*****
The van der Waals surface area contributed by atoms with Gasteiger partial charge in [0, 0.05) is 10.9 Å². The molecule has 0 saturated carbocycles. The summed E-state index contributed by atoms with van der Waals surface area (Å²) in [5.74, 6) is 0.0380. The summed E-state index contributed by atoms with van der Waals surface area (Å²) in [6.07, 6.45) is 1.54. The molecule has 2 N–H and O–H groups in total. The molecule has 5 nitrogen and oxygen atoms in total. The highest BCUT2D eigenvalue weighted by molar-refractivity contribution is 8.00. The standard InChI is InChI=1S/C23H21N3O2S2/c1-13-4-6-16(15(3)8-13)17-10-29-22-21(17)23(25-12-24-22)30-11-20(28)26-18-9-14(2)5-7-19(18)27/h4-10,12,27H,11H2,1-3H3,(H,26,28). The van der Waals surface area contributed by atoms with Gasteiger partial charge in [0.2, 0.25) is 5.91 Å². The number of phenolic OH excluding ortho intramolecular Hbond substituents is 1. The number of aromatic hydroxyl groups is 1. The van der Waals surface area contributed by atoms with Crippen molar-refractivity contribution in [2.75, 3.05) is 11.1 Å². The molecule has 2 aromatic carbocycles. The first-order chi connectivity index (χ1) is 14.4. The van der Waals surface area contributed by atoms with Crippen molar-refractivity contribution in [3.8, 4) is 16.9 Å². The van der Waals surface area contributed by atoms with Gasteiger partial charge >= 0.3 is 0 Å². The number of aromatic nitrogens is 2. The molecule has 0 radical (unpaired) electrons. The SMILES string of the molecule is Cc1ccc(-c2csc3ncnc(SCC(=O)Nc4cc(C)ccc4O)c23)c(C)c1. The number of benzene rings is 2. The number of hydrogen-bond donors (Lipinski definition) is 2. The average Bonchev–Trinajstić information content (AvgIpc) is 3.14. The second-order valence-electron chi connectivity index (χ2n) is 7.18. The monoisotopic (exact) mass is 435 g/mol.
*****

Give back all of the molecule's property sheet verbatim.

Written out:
The van der Waals surface area contributed by atoms with Gasteiger partial charge in [0, 0.05) is 10.9 Å². The molecule has 0 saturated carbocycles. The summed E-state index contributed by atoms with van der Waals surface area (Å²) in [5.74, 6) is 0.0380. The summed E-state index contributed by atoms with van der Waals surface area (Å²) in [6.07, 6.45) is 1.54. The molecule has 2 N–H and O–H groups in total. The molecule has 5 nitrogen and oxygen atoms in total. The highest BCUT2D eigenvalue weighted by molar-refractivity contribution is 8.00. The standard InChI is InChI=1S/C23H21N3O2S2/c1-13-4-6-16(15(3)8-13)17-10-29-22-21(17)23(25-12-24-22)30-11-20(28)26-18-9-14(2)5-7-19(18)27/h4-10,12,27H,11H2,1-3H3,(H,26,28). The van der Waals surface area contributed by atoms with Gasteiger partial charge in [0.2, 0.25) is 5.91 Å². The number of phenolic OH excluding ortho intramolecular Hbond substituents is 1. The number of aromatic hydroxyl groups is 1. The van der Waals surface area contributed by atoms with Crippen molar-refractivity contribution in [2.75, 3.05) is 11.1 Å². The molecule has 2 aromatic carbocycles. The first-order chi connectivity index (χ1) is 14.4. The van der Waals surface area contributed by atoms with Crippen molar-refractivity contribution in [3.8, 4) is 16.9 Å². The van der Waals surface area contributed by atoms with Gasteiger partial charge >= 0.3 is 0 Å². The number of aromatic nitrogens is 2. The molecule has 0 radical (unpaired) electrons. The SMILES string of the molecule is Cc1ccc(-c2csc3ncnc(SCC(=O)Nc4cc(C)ccc4O)c23)c(C)c1. The number of benzene rings is 2. The number of hydrogen-bond donors (Lipinski definition) is 2. The average Bonchev–Trinajstić information content (AvgIpc) is 3.14. The second-order valence-electron chi connectivity index (χ2n) is 7.18. The monoisotopic (exact) mass is 435 g/mol.